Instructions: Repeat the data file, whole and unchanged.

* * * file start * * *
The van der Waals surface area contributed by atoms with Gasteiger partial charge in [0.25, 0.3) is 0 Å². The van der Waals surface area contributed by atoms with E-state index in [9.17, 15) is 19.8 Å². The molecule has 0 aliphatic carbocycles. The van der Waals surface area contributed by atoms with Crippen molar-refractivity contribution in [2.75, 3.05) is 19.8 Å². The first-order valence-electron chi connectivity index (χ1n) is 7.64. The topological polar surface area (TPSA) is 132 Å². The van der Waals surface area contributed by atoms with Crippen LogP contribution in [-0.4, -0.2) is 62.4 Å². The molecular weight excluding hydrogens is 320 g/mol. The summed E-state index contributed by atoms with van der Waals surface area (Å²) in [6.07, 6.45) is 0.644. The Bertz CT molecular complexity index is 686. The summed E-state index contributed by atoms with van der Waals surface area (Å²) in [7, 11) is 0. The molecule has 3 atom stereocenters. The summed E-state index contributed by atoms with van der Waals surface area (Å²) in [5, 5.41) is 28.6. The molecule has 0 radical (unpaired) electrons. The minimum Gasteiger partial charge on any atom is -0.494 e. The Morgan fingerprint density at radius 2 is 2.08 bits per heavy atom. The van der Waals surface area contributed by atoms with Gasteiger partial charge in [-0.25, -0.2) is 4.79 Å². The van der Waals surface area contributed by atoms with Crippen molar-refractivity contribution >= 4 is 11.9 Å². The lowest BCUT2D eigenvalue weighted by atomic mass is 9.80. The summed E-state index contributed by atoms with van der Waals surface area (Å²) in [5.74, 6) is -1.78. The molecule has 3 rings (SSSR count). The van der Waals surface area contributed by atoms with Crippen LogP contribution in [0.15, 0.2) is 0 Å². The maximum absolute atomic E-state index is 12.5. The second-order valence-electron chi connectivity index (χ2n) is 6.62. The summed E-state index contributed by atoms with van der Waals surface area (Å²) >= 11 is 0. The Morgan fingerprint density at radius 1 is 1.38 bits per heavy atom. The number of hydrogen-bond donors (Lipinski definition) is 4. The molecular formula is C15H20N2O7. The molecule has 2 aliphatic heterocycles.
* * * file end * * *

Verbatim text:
The van der Waals surface area contributed by atoms with Gasteiger partial charge in [0.25, 0.3) is 0 Å². The van der Waals surface area contributed by atoms with E-state index in [9.17, 15) is 19.8 Å². The molecule has 0 aliphatic carbocycles. The van der Waals surface area contributed by atoms with Crippen molar-refractivity contribution in [2.75, 3.05) is 19.8 Å². The first-order valence-electron chi connectivity index (χ1n) is 7.64. The topological polar surface area (TPSA) is 132 Å². The van der Waals surface area contributed by atoms with Crippen LogP contribution in [-0.4, -0.2) is 62.4 Å². The molecular weight excluding hydrogens is 320 g/mol. The summed E-state index contributed by atoms with van der Waals surface area (Å²) in [6.07, 6.45) is 0.644. The Bertz CT molecular complexity index is 686. The summed E-state index contributed by atoms with van der Waals surface area (Å²) in [7, 11) is 0. The molecule has 3 atom stereocenters. The summed E-state index contributed by atoms with van der Waals surface area (Å²) in [5, 5.41) is 28.6. The molecule has 0 radical (unpaired) electrons. The minimum Gasteiger partial charge on any atom is -0.494 e. The Morgan fingerprint density at radius 2 is 2.08 bits per heavy atom. The van der Waals surface area contributed by atoms with Gasteiger partial charge in [-0.25, -0.2) is 4.79 Å². The van der Waals surface area contributed by atoms with Crippen molar-refractivity contribution >= 4 is 11.9 Å². The lowest BCUT2D eigenvalue weighted by atomic mass is 9.80. The summed E-state index contributed by atoms with van der Waals surface area (Å²) in [5.74, 6) is -1.78. The molecule has 3 rings (SSSR count). The van der Waals surface area contributed by atoms with Crippen LogP contribution in [0.15, 0.2) is 0 Å². The maximum absolute atomic E-state index is 12.5. The second-order valence-electron chi connectivity index (χ2n) is 6.62. The summed E-state index contributed by atoms with van der Waals surface area (Å²) >= 11 is 0. The Morgan fingerprint density at radius 1 is 1.38 bits per heavy atom. The number of hydrogen-bond donors (Lipinski definition) is 4. The molecular formula is C15H20N2O7. The molecule has 2 aliphatic heterocycles.